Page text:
The Clearwater River has its head waters in the Bitterroot and Clearwater mountain ranges. The river produces a run of summer steelhead that are the largest in the United States. Unfortunately these large steelhead that were once wild and prolific, now struggle as primarily hatchery reared fish. In addition to the loss of the wild giants, there is a popular catch and kill fishery on the river for the giant hatchery fish. Though despite these issues, the Clearwater is one of my favorite rivers ( my most favorite is only an hour from it) and for good reason.
I have fished the Clearwater several times. I first fished the Clearwater in 2001 in mid-September. I travelled out there with three friends from Milwaukee and we met another friend out there. On that trip we fished a few runs between Lewiston and Cherry lane. Over the following years I have been able to expand the range of water that I fish on the river. In fact on my last trip My friend BR and I fished nearly 30 different runs.
A great thing about the Clearwater is that it has both obvious runs, and runs that are hidden and must be discovered. There is currently no book or map of the river that gives a fly angler a yellow brick road to the steelhead, nor could there be. Experience is the key to success and difference between success (catching fish) and failure (not) is razor thin. Clearwater steelhead are hard to come by even for the true experts of the river system, but it is the difficulty of catching a fish that makes it so valuable. A fish in a week is all right.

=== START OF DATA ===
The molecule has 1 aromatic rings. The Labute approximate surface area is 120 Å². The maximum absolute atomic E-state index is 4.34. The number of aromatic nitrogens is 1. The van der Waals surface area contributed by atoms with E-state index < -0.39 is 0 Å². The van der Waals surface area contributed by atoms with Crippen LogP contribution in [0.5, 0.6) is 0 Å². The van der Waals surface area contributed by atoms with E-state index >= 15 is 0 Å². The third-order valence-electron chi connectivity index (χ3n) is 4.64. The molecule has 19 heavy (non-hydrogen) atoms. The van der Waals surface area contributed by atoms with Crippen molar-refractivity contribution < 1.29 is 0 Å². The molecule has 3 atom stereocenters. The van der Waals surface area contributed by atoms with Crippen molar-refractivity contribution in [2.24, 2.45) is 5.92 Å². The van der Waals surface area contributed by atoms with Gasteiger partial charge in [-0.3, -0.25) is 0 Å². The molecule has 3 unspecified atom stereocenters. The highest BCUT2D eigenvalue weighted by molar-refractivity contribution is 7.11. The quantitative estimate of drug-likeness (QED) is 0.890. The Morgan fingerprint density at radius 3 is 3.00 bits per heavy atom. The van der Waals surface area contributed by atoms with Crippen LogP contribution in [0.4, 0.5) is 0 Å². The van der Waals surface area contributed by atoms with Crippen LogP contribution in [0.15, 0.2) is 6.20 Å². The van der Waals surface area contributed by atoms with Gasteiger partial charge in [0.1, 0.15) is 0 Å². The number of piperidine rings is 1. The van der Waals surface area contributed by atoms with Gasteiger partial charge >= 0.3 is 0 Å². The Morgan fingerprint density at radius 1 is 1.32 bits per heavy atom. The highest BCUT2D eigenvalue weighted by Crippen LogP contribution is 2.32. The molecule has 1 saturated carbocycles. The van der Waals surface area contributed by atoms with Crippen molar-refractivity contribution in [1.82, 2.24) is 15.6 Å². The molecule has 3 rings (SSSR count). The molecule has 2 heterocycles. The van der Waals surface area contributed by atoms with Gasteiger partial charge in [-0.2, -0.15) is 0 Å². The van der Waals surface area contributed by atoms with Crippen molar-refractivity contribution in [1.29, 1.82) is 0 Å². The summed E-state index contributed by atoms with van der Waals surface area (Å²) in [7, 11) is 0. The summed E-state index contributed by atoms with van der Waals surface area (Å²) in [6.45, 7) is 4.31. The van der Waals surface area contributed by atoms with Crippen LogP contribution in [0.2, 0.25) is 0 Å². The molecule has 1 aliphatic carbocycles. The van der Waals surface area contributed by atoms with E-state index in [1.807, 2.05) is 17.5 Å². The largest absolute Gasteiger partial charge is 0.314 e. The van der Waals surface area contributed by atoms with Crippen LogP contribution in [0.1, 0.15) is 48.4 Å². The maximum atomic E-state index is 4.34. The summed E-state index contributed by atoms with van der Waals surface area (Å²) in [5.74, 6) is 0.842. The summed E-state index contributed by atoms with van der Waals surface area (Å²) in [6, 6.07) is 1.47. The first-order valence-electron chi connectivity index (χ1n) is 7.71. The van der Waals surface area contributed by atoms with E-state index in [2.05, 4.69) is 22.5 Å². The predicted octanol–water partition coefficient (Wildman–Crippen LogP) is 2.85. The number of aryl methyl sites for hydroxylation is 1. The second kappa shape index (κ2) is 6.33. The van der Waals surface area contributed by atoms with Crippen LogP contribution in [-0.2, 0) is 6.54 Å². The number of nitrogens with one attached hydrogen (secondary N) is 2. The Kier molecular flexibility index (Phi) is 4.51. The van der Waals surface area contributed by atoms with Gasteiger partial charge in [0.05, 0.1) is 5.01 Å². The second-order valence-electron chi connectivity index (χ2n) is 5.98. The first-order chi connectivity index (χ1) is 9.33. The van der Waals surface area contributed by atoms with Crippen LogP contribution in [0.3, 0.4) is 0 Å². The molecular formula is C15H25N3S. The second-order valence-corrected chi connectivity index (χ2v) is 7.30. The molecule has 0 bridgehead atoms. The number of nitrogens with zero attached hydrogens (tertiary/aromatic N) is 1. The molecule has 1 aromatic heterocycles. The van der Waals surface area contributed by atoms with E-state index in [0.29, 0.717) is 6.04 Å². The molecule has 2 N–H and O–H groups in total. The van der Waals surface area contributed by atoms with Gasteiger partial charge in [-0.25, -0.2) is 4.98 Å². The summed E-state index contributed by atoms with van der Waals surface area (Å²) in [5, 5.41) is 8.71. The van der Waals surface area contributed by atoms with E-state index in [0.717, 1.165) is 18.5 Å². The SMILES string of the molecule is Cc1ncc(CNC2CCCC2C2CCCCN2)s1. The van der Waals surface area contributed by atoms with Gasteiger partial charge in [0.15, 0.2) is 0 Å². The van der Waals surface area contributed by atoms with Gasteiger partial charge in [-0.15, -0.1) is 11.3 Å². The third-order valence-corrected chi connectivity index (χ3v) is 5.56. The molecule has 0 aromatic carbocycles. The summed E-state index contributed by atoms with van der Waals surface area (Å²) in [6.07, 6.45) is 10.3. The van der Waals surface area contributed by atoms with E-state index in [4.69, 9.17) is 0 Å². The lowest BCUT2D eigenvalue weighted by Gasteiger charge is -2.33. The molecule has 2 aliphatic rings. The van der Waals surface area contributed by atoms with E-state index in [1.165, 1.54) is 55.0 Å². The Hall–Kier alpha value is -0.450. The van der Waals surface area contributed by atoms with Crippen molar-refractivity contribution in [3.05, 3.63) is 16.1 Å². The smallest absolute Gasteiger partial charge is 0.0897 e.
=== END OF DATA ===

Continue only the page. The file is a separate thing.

Of course any trip to the Clearwater must include several stops at The Red Shed fly shop in Peck, ID less than a mile off the river between Lenore and Orofino. Poppy owns and runs the shop, which is a shop uniquely dedicated to Two handed/Spey fishing. Poppy not only carries the standards such as Sage, GLoomis, Rio, Airflo, etc., but also alot of the less common equipment such as Guideline, Hardy, Molin, Sarcione, and many, many more.
Flies for the Clearwater are often considered small. I have spoken to several river experts and I have heard the same thing over and over again "This is a small fly river". Now I remember that used to be what everyone said about the Deschutes, and everyone was wrong. Well, I have hooked and landed fish on the Clearwater on flies as small a #7 but I also landed my last Clearwater steelhead on a #1/0 General Practitioner tied in black. With this said It is probably best to focus your fishing on smaller flies and use big flies as something different.
Clearwater steelhead can grow very large, as big as 20-30lbs, these big fish are known as "B" run, there is also a smaller group of fish known as "A" run steelhead these fish run 4-10lbs. this mix of fish makes tackle an interesting choice. The river is large and there are many runs that will fish with a 100' plus of line out of the guides, and you can hook fish out that far, you can also get them in closer as well, but a big cast is fun to make so why not.
I like to fish with either my 13'3" rod with a Scandinavian shooting head, or I like to fish a longer rod with a 65' - 95' head line such as the Nextcast 75' or the Scientic Anglers XLT, as for rod size I have fished up to a 9wt but I think the new 7wt rods can make the A runs fun and the B runs manageable. So the three rods I will call out as awesome: the first is a Burkheimer 7133-3 (my favorite rod, for all steelhead angling), Next is the Thomas & Thomas DH1409-5 (easy for travel and very versatile), and last is the G Loomis 15' 7/8wt Greaseline (this rod is awesome, it fits the bill)